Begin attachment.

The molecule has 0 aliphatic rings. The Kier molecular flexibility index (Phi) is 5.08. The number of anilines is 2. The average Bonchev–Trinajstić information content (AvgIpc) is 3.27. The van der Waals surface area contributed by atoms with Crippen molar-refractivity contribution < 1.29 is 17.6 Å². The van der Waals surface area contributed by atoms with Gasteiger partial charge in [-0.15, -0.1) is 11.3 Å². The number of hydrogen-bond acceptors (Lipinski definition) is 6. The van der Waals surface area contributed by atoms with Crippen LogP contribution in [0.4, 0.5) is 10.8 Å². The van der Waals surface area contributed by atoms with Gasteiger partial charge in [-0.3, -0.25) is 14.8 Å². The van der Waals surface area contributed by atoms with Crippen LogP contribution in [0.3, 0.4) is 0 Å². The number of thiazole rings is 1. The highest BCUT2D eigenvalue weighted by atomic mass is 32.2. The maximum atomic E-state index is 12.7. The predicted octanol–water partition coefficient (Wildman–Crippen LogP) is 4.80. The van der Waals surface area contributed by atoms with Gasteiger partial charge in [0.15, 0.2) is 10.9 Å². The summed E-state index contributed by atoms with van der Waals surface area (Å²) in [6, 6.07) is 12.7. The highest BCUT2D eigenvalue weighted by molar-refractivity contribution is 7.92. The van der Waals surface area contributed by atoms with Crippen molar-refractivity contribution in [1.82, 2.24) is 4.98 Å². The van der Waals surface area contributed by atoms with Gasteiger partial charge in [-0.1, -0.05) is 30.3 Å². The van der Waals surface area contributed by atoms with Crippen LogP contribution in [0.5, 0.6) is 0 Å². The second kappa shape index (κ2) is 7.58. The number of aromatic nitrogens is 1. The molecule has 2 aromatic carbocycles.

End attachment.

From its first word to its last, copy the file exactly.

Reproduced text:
The molecule has 0 aliphatic rings. The Kier molecular flexibility index (Phi) is 5.08. The number of anilines is 2. The average Bonchev–Trinajstić information content (AvgIpc) is 3.27. The van der Waals surface area contributed by atoms with Crippen molar-refractivity contribution < 1.29 is 17.6 Å². The van der Waals surface area contributed by atoms with Gasteiger partial charge in [-0.15, -0.1) is 11.3 Å². The number of hydrogen-bond acceptors (Lipinski definition) is 6. The van der Waals surface area contributed by atoms with Crippen LogP contribution in [0.4, 0.5) is 10.8 Å². The van der Waals surface area contributed by atoms with Gasteiger partial charge in [-0.3, -0.25) is 14.8 Å². The van der Waals surface area contributed by atoms with Crippen LogP contribution in [0.3, 0.4) is 0 Å². The number of thiazole rings is 1. The highest BCUT2D eigenvalue weighted by atomic mass is 32.2. The maximum atomic E-state index is 12.7. The predicted octanol–water partition coefficient (Wildman–Crippen LogP) is 4.80. The van der Waals surface area contributed by atoms with Gasteiger partial charge in [0.15, 0.2) is 10.9 Å². The summed E-state index contributed by atoms with van der Waals surface area (Å²) in [6, 6.07) is 12.7. The highest BCUT2D eigenvalue weighted by molar-refractivity contribution is 7.92. The van der Waals surface area contributed by atoms with Crippen molar-refractivity contribution in [1.82, 2.24) is 4.98 Å². The van der Waals surface area contributed by atoms with Gasteiger partial charge in [-0.1, -0.05) is 30.3 Å². The van der Waals surface area contributed by atoms with Crippen LogP contribution in [0.5, 0.6) is 0 Å². The second kappa shape index (κ2) is 7.58. The number of aromatic nitrogens is 1. The molecule has 2 aromatic carbocycles.